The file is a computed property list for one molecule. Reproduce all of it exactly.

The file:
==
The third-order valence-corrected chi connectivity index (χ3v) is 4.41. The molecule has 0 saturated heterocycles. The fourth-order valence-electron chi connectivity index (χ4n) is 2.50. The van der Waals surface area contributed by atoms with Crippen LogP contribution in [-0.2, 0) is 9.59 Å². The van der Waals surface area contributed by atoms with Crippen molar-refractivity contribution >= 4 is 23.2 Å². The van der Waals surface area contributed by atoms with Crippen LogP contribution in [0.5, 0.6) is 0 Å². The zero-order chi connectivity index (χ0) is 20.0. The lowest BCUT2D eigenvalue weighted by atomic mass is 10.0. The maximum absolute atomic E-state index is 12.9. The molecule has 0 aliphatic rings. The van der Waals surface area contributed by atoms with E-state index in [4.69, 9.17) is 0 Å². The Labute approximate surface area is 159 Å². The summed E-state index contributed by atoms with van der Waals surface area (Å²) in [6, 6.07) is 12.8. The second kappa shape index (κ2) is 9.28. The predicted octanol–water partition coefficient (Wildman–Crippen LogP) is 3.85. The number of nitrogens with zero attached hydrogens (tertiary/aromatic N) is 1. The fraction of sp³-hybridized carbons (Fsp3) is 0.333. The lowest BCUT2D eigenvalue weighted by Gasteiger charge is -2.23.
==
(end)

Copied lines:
The third-order valence-corrected chi connectivity index (χ3v) is 4.41. The molecule has 0 saturated heterocycles. The fourth-order valence-electron chi connectivity index (χ4n) is 2.50. The van der Waals surface area contributed by atoms with Crippen LogP contribution in [-0.2, 0) is 9.59 Å². The van der Waals surface area contributed by atoms with Crippen molar-refractivity contribution >= 4 is 23.2 Å². The van der Waals surface area contributed by atoms with Crippen LogP contribution in [0.5, 0.6) is 0 Å². The zero-order chi connectivity index (χ0) is 20.0. The lowest BCUT2D eigenvalue weighted by atomic mass is 10.0. The maximum absolute atomic E-state index is 12.9. The molecule has 0 aliphatic rings. The van der Waals surface area contributed by atoms with E-state index in [4.69, 9.17) is 0 Å². The Labute approximate surface area is 159 Å². The summed E-state index contributed by atoms with van der Waals surface area (Å²) in [6, 6.07) is 12.8. The second kappa shape index (κ2) is 9.28. The predicted octanol–water partition coefficient (Wildman–Crippen LogP) is 3.85. The number of nitrogens with zero attached hydrogens (tertiary/aromatic N) is 1. The fraction of sp³-hybridized carbons (Fsp3) is 0.333. The lowest BCUT2D eigenvalue weighted by Gasteiger charge is -2.23.